Whenever you do begin to exercise again, there are important things to monitor (in addition to that new beautiful life!):

  • Hydration Levels – Fluid intake should be high. Monitor the color of your urine to be sure you’re on target with your water intake; or it might be easier to remember you should drink enough that you feel like you need to use the restroom each time you feed the baby.
  • Baby WeightMonitor your baby’s weight gain as you begin to resume your physical fitness. The calories expended and/or eliminated on the nutrition side should not interfere with the expected weight gain for your child.
  • Fatigue – Fatigue is a reality for every new mom and not something you should try to “power through” to get a workout in. If you have to set an alarm to exercise, you probably shouldn’t be doing it. The same goes for skipping an afternoon nap. You might want to consider reducing duration and increasing frequency at this new stage. Sleep is more beneficial at this point!
  • Rest & Activity Cycles – Be sure to maintain a balance between these two items. Activity is important, but rest is too. Rest, such as spending time with your baby or relaxing alone, is as beneficial for your physical body as it is for your peace of mind.

Re-Prioritizing is Your New Normal

One of the best gifts you can give yourself now is embracing the fact life has changed. Being a mom is a wonderfully tough job, and while making time for yourself is critical, you will undoubtedly have competing interests forever more. Time management takes on a whole new meaning with a baby in the house. The number of chores and needs in the household change, finding time for your spouse and friends will shift, work schedules evolve, and though in the past you may have always found time for your exercise, there may be times when it simply doesn’t happen. While I’m not suggesting that as moms we stop putting our oxygen mask on first, I am suggesting that you give yourself a break! If a workout doesn’t happen, all is not lost. Avoid going down the self-defeating path of one missed workout leads to many. Your workouts may look and feel different, happen less frequently, be sporadic, or shorter. Analyze your new normal and make sure everything is working for you and your family. The quickest way to getting your body back is to set your mind right, first!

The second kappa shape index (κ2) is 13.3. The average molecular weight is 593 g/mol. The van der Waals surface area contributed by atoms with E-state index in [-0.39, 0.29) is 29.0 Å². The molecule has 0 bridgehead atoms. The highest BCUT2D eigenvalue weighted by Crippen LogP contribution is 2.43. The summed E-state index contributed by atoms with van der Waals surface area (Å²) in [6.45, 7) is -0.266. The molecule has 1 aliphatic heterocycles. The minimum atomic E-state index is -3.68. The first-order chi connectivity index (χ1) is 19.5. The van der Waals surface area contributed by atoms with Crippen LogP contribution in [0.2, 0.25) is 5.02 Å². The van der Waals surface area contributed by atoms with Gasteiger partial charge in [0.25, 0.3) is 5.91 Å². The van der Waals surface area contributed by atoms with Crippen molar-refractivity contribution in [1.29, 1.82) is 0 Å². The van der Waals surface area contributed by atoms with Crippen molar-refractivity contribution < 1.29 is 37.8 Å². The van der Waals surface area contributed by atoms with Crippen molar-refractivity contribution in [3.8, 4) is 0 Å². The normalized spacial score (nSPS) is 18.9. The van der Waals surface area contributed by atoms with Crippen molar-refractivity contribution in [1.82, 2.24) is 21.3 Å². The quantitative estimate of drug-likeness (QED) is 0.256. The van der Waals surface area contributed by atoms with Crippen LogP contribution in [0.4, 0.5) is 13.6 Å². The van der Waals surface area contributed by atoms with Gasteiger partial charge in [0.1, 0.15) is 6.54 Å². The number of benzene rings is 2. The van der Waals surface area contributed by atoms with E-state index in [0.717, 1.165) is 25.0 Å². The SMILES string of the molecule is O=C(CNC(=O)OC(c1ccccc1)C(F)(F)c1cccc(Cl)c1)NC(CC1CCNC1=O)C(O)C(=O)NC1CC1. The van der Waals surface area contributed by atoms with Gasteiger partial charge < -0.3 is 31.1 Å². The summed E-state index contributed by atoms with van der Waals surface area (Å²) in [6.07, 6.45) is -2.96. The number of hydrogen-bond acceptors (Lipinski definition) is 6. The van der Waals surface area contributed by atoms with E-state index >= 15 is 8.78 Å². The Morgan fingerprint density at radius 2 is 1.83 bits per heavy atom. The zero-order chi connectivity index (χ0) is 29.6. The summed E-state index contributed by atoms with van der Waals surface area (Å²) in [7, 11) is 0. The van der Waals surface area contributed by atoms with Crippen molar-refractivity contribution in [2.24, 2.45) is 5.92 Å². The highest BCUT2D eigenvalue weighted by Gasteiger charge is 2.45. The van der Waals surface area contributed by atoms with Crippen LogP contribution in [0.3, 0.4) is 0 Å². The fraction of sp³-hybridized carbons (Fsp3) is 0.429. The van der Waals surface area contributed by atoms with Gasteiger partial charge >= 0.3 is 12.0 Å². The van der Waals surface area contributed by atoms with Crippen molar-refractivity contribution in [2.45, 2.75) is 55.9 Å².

Read about more ways to reclaim your pre-baby body. 

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Shannon Fable, 2013 IDEA and 2006 ACE Instructor of the Year, is the VP of Fitness Programming for the FIT4MOM® franchise. For more than two decades, she has helped impressive brands such as Anytime Fitness, Schwinn®, Power Systems, ACE, Silver Sneakers, and BOSU® as a fitness business and programming consultant. An experienced educator, freelance writer, and certified Book Yourself Solid® Business Coach, she helps fitness entrepreneurs navigate the industry and make more money. Fable serves as Vice Chair of the ACE Board of Directors and is the founder and co-owner of GroupEx PRO®, a cloud-based group fitness management tool.